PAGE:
“It’s not like any other city,” Mera Rubell told ARTnews, referring to Washington, DC. “To be bringing a collection that [my husband] Don and I built over the last 58 years to our nation’s capital is emotional. I have a lot of history with Washington. I was there for Martin Luther King Jr.’s march in 1963.”
Over a decade in the works, the Rubell Museum DC, which opens to the public October 29, is Mera and Don Rubell’s second private museum, after one in Miami. Housed in a building more than 115 years old, it will span 32,000 square feet. The architecture firm Beyer Blinder Belle is renovating the building, which was the home, until 1978, of the Randall School, a segregated junior high school for African American children in DC’s Southwest neighborhood. (Alumni include singer-songwriter Marvin Gaye.) The building joined the National Register of Historic Places in 2008.
“We tried to preserve as much of the character and spirit of the school as we possibly could, because there’s something very special about saving a building of that age and in that neighborhood and [with] that history,” Mera said.
Unlike the Miami museum, which has 20-foot-tall ceilings and loading bays, physical limitations may affect what kind of art DC can showcase. Mera sees it as an opportunity to highlight works in the collection that may not shine as brightly in the Miami branch’s more expansive environs. “Many of the spaces—classrooms, teachers’ offices—lend themselves to very intimate work. You can feel that history,” she said.
The building was at one point considered as a new home for the now defunct Corcoran Gallery of Art, which had purchased it from the District in 2006 for $6.2 million, and then sold it to the Rubells in 2010 for $6.5 million. The Rubells also own the Capitol Skyline Hotel, down the street, which provided shelter for unhoused people amid the pandemic. (A separate but related project will see national real estate developer Lowe develop a residential building with close to 500 units that will share a courtyard with the museum; one-fifth of those apartments have been set aside for affordable housing.)
In August, the Rubells appointed Caitlin Berry, director of the Cody Gallery at Marymount University in Arlington, Virginia, as inaugural director of the DC branch. Berry’s curatorial experience ranges from mid-century African American art to the Washington Color School to contemporary art. The forthcoming institution’s programming, still under wraps at press time, will highlight the Rubells’ esteemed art collection, which they began in 1964, shortly after they married, while Don was still a medical student and Mera was a teacher at Head Start.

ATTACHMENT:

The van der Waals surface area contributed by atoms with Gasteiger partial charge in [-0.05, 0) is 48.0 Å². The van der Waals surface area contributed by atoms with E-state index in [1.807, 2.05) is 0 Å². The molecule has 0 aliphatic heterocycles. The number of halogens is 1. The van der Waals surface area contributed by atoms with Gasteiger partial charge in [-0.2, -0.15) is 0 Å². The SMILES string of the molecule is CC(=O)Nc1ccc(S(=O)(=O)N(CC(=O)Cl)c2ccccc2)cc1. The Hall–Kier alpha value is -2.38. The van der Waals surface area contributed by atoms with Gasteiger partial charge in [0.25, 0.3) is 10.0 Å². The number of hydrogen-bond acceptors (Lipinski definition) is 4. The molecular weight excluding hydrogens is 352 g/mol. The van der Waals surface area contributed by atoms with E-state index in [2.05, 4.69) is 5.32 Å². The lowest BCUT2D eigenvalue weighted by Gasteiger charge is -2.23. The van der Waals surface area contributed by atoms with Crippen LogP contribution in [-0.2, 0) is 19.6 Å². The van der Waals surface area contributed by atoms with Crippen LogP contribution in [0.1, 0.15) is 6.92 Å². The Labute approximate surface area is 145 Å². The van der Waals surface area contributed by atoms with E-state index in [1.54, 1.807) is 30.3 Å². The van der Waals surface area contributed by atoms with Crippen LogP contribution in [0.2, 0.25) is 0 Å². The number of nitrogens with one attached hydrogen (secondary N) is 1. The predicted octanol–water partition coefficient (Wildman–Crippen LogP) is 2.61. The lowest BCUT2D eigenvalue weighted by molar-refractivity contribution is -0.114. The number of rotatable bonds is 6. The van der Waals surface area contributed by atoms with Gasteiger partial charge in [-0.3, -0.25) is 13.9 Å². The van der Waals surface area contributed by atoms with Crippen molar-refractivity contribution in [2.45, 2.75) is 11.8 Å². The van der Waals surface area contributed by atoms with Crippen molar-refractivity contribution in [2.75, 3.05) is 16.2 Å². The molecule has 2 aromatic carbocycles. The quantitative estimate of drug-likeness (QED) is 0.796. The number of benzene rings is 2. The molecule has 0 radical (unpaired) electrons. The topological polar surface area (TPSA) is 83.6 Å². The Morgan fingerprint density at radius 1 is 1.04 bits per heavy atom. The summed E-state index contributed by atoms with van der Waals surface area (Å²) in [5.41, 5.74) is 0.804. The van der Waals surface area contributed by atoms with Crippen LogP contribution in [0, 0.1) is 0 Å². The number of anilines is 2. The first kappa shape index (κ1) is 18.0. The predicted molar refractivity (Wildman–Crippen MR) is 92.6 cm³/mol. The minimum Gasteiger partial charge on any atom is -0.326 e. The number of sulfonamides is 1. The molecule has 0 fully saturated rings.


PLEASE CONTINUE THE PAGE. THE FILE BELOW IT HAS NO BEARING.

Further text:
“We’re going to do what we do—nothing has changed for us,” Mera said. “Finding talent is our life’s mission, participating in artists’ visions, helping realize those visions, helping artists, that’s what we live for. Nothing gives us greater satisfaction than finding talent that we can help take the next step. It’s been quite a privileged life to have that as our mission.”
For the Rubells, joining DC’s art community won’t just put their collection in conversation with those of leading institutions like the Smithsonian, the National Gallery of Art, and the Phillips Collection; it will also highlight the political nature of the work made by artists they have long supported, including Rashid Johnson, Pope.L, David Hammons, and Cady Noland.
“Artists are sensitive to all the issues that we all live with every day. They don’t just make pretty paintings,” Mera said. “They don’t just decorate people’s homes. That’s not their objective.”
Correction, Monday, October 10: An earlier version of this article misstated that the Rubells are developing a residential building that will share a courtyard with the museum. It is Lowe that is developing this project. The article has been updated to reflect that.
A version of this article appears in the 2022 edition of ARTnews’s Top 200 Collectors issue, under the title “Capital Expansion.”